Your post interested me, because my daughter is hypoglycemic and I am wondering if she could have celiac disease too. Do you know, is hypoglycemia one of the symptoms of celiac disease? She just never feels well, despite following the diet for hypoglycemics. Dr's don't take her seriously, because she looks healthy. Her former endocrinologist had suspected she could be developing type 1 diabetes, but the blood tests for the antibodies came back negative. So, the doctor basically couldn't explain it. Then, when talking with an acquanitance who has celiac disease, I began to wonder if my daughter could have that, and that could be causing her hypoglycemia. She also has ibs, and rarely menstruates. All doctors want to do is put her on the pill to induce menstruation, without trying to determine the cause for her lack of periods. I guess when you are young, thin and active they assume there can't be anyting wrong with you. We are of northern eurpean ancestry, which I know most celiac sufferers are. Is there a link between the two conditions?
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replied January 2nd, 2006
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Possibly, but from what I know about, and I was originally tested for celiac before they found out what was wrong with me, the disease mainly causes a nutrient deficiency. I don't see how it could lead to hypoglycemia because hypoglycemia is a sugar/carbohydrate intolerance. Celiac disease is simple, the intestines can't handle gluten and the immune system attacks it, destroying the little hairs that help to digest. When this occurs, normal digestion is hindered. It is easy to test for, but I don't see a connection. There is, however, a connection between hypoglycemia and an intestinal bacteria imbalance.
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replied February 14th, 2006
a Possible Connection ...
I was diagnosed coeliac a month ago and have been following a gluten-free diet since then. In that time, I have been experiencing a lot more hypos. I had a history of reactive hypglycaemia which we managed by following a low glycaemic index diet. Unfortunately, a lot of the gluten free foods are not low gi and that could be one reason someone might experience more hypos post-diagnosis.
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replied February 14th, 2006
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If you were diagnosed before, then it makes sense. This on top of that is pretty harsh, but really you should be avoiding grains and bread products at the outset anyway. The reason you're having crashes is most certainly because of the level of carbohydrate you're probably eating. No more than 100g a day.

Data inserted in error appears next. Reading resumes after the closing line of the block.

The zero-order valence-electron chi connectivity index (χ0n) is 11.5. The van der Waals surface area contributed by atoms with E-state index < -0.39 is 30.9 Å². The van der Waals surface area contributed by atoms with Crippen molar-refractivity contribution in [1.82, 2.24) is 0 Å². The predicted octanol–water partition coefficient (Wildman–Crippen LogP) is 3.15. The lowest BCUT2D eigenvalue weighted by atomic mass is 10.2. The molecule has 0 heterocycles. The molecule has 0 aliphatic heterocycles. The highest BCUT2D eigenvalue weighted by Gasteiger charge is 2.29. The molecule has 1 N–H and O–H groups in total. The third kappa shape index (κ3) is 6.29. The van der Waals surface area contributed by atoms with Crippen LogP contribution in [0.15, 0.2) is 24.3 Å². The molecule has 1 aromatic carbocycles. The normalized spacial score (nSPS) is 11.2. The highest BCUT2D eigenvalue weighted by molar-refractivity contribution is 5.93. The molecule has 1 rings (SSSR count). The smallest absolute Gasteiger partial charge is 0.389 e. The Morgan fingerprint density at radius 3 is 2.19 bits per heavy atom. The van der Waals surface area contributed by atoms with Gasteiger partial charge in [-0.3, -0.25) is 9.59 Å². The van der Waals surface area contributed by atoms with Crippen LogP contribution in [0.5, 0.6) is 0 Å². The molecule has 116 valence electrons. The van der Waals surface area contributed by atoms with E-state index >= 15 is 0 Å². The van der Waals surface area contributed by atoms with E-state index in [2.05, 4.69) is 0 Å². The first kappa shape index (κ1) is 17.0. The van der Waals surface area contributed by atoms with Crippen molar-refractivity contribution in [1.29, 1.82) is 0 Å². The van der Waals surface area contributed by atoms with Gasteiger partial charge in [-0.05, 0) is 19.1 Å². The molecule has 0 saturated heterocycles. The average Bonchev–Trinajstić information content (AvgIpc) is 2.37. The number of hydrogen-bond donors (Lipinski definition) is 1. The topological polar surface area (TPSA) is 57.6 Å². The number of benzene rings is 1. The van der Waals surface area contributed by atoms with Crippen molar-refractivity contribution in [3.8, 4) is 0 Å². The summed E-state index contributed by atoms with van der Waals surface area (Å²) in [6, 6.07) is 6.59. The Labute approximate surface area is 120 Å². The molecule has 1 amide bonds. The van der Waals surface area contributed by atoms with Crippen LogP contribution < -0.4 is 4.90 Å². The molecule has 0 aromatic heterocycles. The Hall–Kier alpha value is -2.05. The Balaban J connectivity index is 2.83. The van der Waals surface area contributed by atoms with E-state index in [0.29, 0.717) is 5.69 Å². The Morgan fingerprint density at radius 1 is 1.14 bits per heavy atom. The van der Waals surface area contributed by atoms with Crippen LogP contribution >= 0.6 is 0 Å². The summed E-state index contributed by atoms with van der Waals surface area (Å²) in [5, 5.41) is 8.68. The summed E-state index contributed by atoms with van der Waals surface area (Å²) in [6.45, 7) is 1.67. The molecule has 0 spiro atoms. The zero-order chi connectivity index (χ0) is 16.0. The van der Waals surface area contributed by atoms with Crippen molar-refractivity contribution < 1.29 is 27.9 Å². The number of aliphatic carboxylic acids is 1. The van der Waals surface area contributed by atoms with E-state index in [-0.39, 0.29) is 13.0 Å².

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replied February 14th, 2006
Low Level of Carbohydrate
That's certainly true and what I should aim for but, if I don't eat enough carbs, I hypo anyway. I'd found a good balance which kept me relatively stable and the most problematic thing since becoming coeliac is the yo-yoing sugars. I can cop the dietary changes (even though i'm a bread lover because the improvement in health is amazing) but the blood sugar rollercoaser is very unpleasant. For me, it's about eating the right carbs and i'm finding that tougher since becoming coeliac. I've tried a greater protein load but that doesn't help much. I'm consulting a dietician for an overhaul of my diet.
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replied February 14th, 2006
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It's really not hard and you'd be better off going to a nutrionist who practices wholistic medicine. Let me ask you something, have you been eating any of the following foods: lima beans, black eyed peas, all other types of beans, corn (any products you can think of), onions, cashews, peanuts, lentils, bananas, barley, any grain but buckwheat, potatoes, or any kind of pasta (even whole wheat varieties)? If so, stop immediately, that's your problem right there. That doesn't include the big ones, of course, like table sugar or dried fruit, but they're items hypoglycemics seem to tend to think wouldn't cause a problem, but they must absolutely be avoiced initially. If you had symptoms on lower carbs, it's because you dropped your carb intake to below 60g a day. Try for around 80-100g but don't go higher unless you happen to be a fairly active person. Protein should be kept around 100g a day, no more. It's best to simply get 1g per two pounds of body weight, and then a bit more. Too much is a stress on the body and you need to increase fat intake (i eat around 120g of fat per day) and water intake to counter it. Always eat meat first when you have a meal so your body gets the hyrdochloric acid in there. The best carbs you can get avoiding grain products are the following four vegetables: grape/cherry tomatoes, spagetti squash, carrots and butternut squash. They won't spike your level unless you eat way too much during the day and they have plenty of carbs. For example, one cup of butternut has 22g alone. In addition, you should be eating a variety of greens, mostly romaine lettuce (green or red) and leaf lettuce (green or red). They're the easiest to get used to as opposed to something like kale, which is pretty harsh at first, as well as having more carbohydrates.